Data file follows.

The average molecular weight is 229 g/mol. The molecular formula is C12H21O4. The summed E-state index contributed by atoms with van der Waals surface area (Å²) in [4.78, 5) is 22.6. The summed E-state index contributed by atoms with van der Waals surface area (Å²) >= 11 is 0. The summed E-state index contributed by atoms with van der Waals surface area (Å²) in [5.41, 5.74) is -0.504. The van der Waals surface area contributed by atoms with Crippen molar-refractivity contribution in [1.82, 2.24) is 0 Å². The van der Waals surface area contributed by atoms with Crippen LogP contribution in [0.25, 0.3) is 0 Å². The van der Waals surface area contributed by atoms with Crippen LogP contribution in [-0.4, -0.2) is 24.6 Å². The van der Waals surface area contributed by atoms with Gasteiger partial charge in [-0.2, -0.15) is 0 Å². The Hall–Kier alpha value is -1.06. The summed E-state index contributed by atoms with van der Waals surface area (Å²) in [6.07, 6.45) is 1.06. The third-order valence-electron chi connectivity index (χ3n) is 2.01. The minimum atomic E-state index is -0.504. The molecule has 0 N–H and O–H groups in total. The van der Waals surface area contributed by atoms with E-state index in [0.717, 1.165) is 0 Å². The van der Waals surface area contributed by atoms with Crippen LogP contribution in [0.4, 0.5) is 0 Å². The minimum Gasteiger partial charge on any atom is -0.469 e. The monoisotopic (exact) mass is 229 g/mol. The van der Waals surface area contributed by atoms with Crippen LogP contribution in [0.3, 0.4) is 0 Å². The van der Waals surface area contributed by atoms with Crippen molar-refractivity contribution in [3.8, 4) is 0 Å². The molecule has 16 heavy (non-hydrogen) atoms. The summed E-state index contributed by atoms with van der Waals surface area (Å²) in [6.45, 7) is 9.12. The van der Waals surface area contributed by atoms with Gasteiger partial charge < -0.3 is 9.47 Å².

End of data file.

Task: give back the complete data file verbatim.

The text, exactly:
The average molecular weight is 229 g/mol. The molecular formula is C12H21O4. The summed E-state index contributed by atoms with van der Waals surface area (Å²) in [4.78, 5) is 22.6. The summed E-state index contributed by atoms with van der Waals surface area (Å²) >= 11 is 0. The summed E-state index contributed by atoms with van der Waals surface area (Å²) in [5.41, 5.74) is -0.504. The van der Waals surface area contributed by atoms with Crippen molar-refractivity contribution in [1.82, 2.24) is 0 Å². The van der Waals surface area contributed by atoms with Crippen LogP contribution in [0.25, 0.3) is 0 Å². The van der Waals surface area contributed by atoms with Crippen LogP contribution in [-0.4, -0.2) is 24.6 Å². The van der Waals surface area contributed by atoms with Gasteiger partial charge in [-0.2, -0.15) is 0 Å². The Hall–Kier alpha value is -1.06. The summed E-state index contributed by atoms with van der Waals surface area (Å²) in [6.07, 6.45) is 1.06. The third-order valence-electron chi connectivity index (χ3n) is 2.01. The minimum atomic E-state index is -0.504. The molecule has 0 N–H and O–H groups in total. The van der Waals surface area contributed by atoms with E-state index in [0.717, 1.165) is 0 Å². The van der Waals surface area contributed by atoms with Crippen LogP contribution in [0.4, 0.5) is 0 Å². The minimum Gasteiger partial charge on any atom is -0.469 e. The monoisotopic (exact) mass is 229 g/mol. The van der Waals surface area contributed by atoms with Crippen LogP contribution in [0.3, 0.4) is 0 Å². The van der Waals surface area contributed by atoms with Crippen molar-refractivity contribution in [3.8, 4) is 0 Å². The molecule has 16 heavy (non-hydrogen) atoms. The summed E-state index contributed by atoms with van der Waals surface area (Å²) in [6.45, 7) is 9.12. The van der Waals surface area contributed by atoms with Gasteiger partial charge < -0.3 is 9.47 Å².